Your vote always matters

Photo of voting
Josh Kahen/File

We’ve all heard it about a million times: “Your vote matters.”

While I know this is true, there have been times where I’ve struggled to remember it, especially in this election cycle. We read about new voter suppression techniques every day — fake ballot drop boxes, people being purged from voter rolls, absentee ballots being thrown out — it makes it seem like voter suppression is so rampant that there’s no point.

However, this is not true. Most votes do count, and my vote and your vote DO matter. There are plenty of reasons to vote and many times when every vote counts and is important.

Margins matter
The number of people who vote and the margin by which politicians are elected affects how they act. Even if your candidate won’t win or even if they’ll win without your vote, you must vote to affect the margins.

Political parties and organizations also watch margins. If an elected official wins by a small or shrinking margin, parties and organizations may invest more resources into the district to try to win the next election.

Think about it: If Democrats never voted in Texas because they assumed the state was going to vote Republican as it characteristically did, it would never be considered a battleground state in this election.

Even if you’re in the majority, your vote matters. If Barbara Lee, D-Oakland, won with less than 88% of the vote in 2018, she might have stronger Republican opposition.

The way to flip a district is to run candidates in every race and election, have real conversations with voters and give it time. No one is going to do that if candidates win by 90% every time. Vote to strengthen your side in this election and the future, regardless of how strong your side is.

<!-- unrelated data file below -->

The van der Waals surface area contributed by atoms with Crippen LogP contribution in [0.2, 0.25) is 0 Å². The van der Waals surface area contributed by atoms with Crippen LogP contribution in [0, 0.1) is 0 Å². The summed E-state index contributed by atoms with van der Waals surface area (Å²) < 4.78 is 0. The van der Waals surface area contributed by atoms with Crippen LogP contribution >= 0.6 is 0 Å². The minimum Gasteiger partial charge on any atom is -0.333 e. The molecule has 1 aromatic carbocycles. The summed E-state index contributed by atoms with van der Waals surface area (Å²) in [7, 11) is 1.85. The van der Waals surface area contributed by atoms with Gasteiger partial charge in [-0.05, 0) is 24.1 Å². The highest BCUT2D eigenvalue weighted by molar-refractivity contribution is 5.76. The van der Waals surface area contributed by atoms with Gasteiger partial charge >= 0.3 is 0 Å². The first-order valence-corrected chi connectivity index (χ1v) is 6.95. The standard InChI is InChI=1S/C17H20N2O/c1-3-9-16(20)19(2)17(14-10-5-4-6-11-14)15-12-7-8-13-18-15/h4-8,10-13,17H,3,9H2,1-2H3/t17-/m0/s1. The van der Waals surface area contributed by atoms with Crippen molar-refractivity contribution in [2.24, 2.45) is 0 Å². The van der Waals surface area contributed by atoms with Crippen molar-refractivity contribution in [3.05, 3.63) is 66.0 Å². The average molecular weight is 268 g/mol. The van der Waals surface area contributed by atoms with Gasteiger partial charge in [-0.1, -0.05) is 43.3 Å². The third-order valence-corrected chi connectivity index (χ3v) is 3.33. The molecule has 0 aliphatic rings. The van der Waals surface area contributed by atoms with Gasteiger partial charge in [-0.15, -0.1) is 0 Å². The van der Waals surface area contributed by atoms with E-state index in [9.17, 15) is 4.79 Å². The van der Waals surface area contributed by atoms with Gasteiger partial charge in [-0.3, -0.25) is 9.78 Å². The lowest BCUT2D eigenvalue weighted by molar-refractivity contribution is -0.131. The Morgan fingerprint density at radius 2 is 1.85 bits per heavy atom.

Votes can be really, really close
Races can be extremely, uncomfortably, close. In 2017, an election for a Virginia state house seat came down to a single vote. In the 2000 general election, the margin of votes in Florida between the presidential candidates was 537 votes of the 5.8 million ballots cast. In 1994, a Wyoming state house seat was determined by the drawing of a pingpong ball out of a hat after each candidate received exactly the same amount of votes.

I’d kick myself if my candidate lost because they pulled the wrong pingpong ball from a hat after I didn’t vote, and I bet you’d want to, too. So vote!

It can bring reform
Regardless of which candidate wins, the democratic system in this country will need to be changed beyond what’s on this year’s ballot.

But in voting, we’re saying, “Hey! We’re committed to democracy, and we care!” which puts pressure on our elected officials to make the system more democratic. Voting now will lead to reform down the line.

If barely anyone votes, there’s no reason to remove voter suppression tactics and, perhaps, change the electoral systems because those in power will believe that no one cares. We must vote in favor of candidates who share our commitment to democracy to show we care.

This is the first, not the only, step in favor of a more democratic future where everyone’s vote is truly heard and matters, but we can’t start moving without the first step. The way to make your vote matter more in the future is by voting today.

The most important reason
At the end of the day, there’s one certain way to ensure that your vote won’t count, and that’s by not submitting your ballot. So, I’ll see you at the polls Nov. 3, and we’ll strengthen our democracy together.

Contact Kate Finman at [email protected].